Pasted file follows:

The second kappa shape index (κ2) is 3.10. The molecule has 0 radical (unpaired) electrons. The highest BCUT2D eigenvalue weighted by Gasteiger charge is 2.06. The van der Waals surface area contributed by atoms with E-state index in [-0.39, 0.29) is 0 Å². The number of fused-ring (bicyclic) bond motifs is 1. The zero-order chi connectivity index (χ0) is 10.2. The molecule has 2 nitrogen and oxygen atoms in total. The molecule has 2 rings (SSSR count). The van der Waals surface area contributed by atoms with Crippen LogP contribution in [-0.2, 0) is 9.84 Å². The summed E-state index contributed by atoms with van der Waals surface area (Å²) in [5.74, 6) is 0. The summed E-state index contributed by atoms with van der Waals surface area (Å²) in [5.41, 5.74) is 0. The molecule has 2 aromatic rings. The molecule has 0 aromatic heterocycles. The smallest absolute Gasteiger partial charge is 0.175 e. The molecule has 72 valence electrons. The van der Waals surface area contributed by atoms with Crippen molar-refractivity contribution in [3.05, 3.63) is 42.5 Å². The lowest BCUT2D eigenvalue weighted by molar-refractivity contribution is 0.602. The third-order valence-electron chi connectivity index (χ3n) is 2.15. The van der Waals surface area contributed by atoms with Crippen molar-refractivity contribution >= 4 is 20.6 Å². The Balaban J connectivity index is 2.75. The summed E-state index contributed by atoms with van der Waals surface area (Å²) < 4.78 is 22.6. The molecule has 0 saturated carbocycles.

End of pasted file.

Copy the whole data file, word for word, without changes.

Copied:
The second kappa shape index (κ2) is 3.10. The molecule has 0 radical (unpaired) electrons. The highest BCUT2D eigenvalue weighted by Gasteiger charge is 2.06. The van der Waals surface area contributed by atoms with E-state index in [-0.39, 0.29) is 0 Å². The number of fused-ring (bicyclic) bond motifs is 1. The zero-order chi connectivity index (χ0) is 10.2. The molecule has 2 nitrogen and oxygen atoms in total. The molecule has 2 rings (SSSR count). The van der Waals surface area contributed by atoms with Crippen LogP contribution in [-0.2, 0) is 9.84 Å². The summed E-state index contributed by atoms with van der Waals surface area (Å²) in [5.74, 6) is 0. The summed E-state index contributed by atoms with van der Waals surface area (Å²) in [5.41, 5.74) is 0. The molecule has 2 aromatic rings. The molecule has 0 aromatic heterocycles. The smallest absolute Gasteiger partial charge is 0.175 e. The molecule has 72 valence electrons. The van der Waals surface area contributed by atoms with Crippen molar-refractivity contribution in [3.05, 3.63) is 42.5 Å². The lowest BCUT2D eigenvalue weighted by molar-refractivity contribution is 0.602. The third-order valence-electron chi connectivity index (χ3n) is 2.15. The van der Waals surface area contributed by atoms with Crippen molar-refractivity contribution >= 4 is 20.6 Å². The Balaban J connectivity index is 2.75. The summed E-state index contributed by atoms with van der Waals surface area (Å²) < 4.78 is 22.6. The molecule has 0 saturated carbocycles.